2. You know that 1 degree of latitude is 60 NM, or 1 minute of latitude is 1 NM. (Note that one degree along the equator is near, but not exactly 60 NM due to the earth not begin a perfect sphere.)

3. You know that 1 NM is 1.8 KM (rounded).

All three of these knowledge points can be combined in a variety of ways into a question but the question you quoted is the most typical example.

Armed with that knowledge, you already did a very good job and have nothing to worry about on the exam. Really your only mistake was that 29°45' (29 degrees 45 minutes) is 29.75° (29 and three quarters degrees), as already pointed out.

Furthermore, the CAA wants to test a few things with these questions:

1. You have a knowledge on how the worlds coordinate system works (latitude/longitude) and are able to perform some fairly basic calculations on this. Without a calculator, practically speaking the only calculations you can do are along a meridian (N <-> S, possibly crossing the North or South pole or the equator), or along the equator (possibly crossing the 0 or 180 degree meridians). Anything else requires fairly complex trigonometry and thus a calculator.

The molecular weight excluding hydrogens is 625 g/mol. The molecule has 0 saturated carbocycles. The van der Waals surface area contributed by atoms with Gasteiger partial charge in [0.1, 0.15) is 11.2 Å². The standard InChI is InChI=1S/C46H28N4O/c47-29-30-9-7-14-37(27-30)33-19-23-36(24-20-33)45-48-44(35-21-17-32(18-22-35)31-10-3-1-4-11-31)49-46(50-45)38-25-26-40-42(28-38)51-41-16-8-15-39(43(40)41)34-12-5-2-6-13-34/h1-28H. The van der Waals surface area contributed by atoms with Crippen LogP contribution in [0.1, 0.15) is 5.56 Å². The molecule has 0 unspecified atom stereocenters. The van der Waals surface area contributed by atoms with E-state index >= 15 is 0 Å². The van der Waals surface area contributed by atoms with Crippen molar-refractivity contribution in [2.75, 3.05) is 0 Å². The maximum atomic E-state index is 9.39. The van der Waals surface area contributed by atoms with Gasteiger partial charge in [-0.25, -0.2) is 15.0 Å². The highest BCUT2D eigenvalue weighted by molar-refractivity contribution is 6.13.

2. You know that 1 degree of latitude is 60 NM, or 1 minute of latitude is 1 NM. (Note that one degree along the equator is near, but not exactly 60 NM due to the earth not begin a perfect sphere.)

3. You know that 1 NM is 1.8 KM (rounded).

All three of these knowledge points can be combined in a variety of ways into a question but the question you quoted is the most typical example.

Armed with that knowledge, you already did a very good job and have nothing to worry about on the exam. Really your only mistake was that 29°45' (29 degrees 45 minutes) is 29.75° (29 and three quarters degrees), as already pointed out.

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- Approved calculators (the approved models are: Casio FX 83/85/300 series; Sharp EL-W531/531 series; Citizen SR-260 series; Texas Instruments TI-30X/XB/XS))

Spot on with the guestimating- if nothing else it serves as a gross error check.